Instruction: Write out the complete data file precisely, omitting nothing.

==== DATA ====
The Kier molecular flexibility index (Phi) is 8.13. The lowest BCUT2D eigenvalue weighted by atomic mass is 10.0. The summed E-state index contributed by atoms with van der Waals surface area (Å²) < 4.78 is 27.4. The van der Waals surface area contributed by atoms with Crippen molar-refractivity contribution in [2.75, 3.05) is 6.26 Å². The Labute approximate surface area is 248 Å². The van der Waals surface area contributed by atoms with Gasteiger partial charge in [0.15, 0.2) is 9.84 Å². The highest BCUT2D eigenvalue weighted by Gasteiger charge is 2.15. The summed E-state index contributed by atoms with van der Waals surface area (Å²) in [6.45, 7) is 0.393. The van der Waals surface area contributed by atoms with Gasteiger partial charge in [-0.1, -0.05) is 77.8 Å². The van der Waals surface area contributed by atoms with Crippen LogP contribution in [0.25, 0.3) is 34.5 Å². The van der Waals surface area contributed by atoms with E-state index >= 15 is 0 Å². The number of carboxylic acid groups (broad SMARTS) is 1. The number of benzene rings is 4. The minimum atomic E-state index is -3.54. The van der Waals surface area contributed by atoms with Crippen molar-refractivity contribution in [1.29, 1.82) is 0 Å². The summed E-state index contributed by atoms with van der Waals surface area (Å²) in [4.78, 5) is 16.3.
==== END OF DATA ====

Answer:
The Kier molecular flexibility index (Phi) is 8.13. The lowest BCUT2D eigenvalue weighted by atomic mass is 10.0. The summed E-state index contributed by atoms with van der Waals surface area (Å²) < 4.78 is 27.4. The van der Waals surface area contributed by atoms with Crippen molar-refractivity contribution in [2.75, 3.05) is 6.26 Å². The Labute approximate surface area is 248 Å². The van der Waals surface area contributed by atoms with Gasteiger partial charge in [0.15, 0.2) is 9.84 Å². The highest BCUT2D eigenvalue weighted by Gasteiger charge is 2.15. The summed E-state index contributed by atoms with van der Waals surface area (Å²) in [6.45, 7) is 0.393. The van der Waals surface area contributed by atoms with Gasteiger partial charge in [-0.1, -0.05) is 77.8 Å². The van der Waals surface area contributed by atoms with Crippen LogP contribution in [0.25, 0.3) is 34.5 Å². The van der Waals surface area contributed by atoms with E-state index >= 15 is 0 Å². The number of carboxylic acid groups (broad SMARTS) is 1. The number of benzene rings is 4. The minimum atomic E-state index is -3.54. The van der Waals surface area contributed by atoms with Crippen molar-refractivity contribution in [1.29, 1.82) is 0 Å². The summed E-state index contributed by atoms with van der Waals surface area (Å²) in [4.78, 5) is 16.3.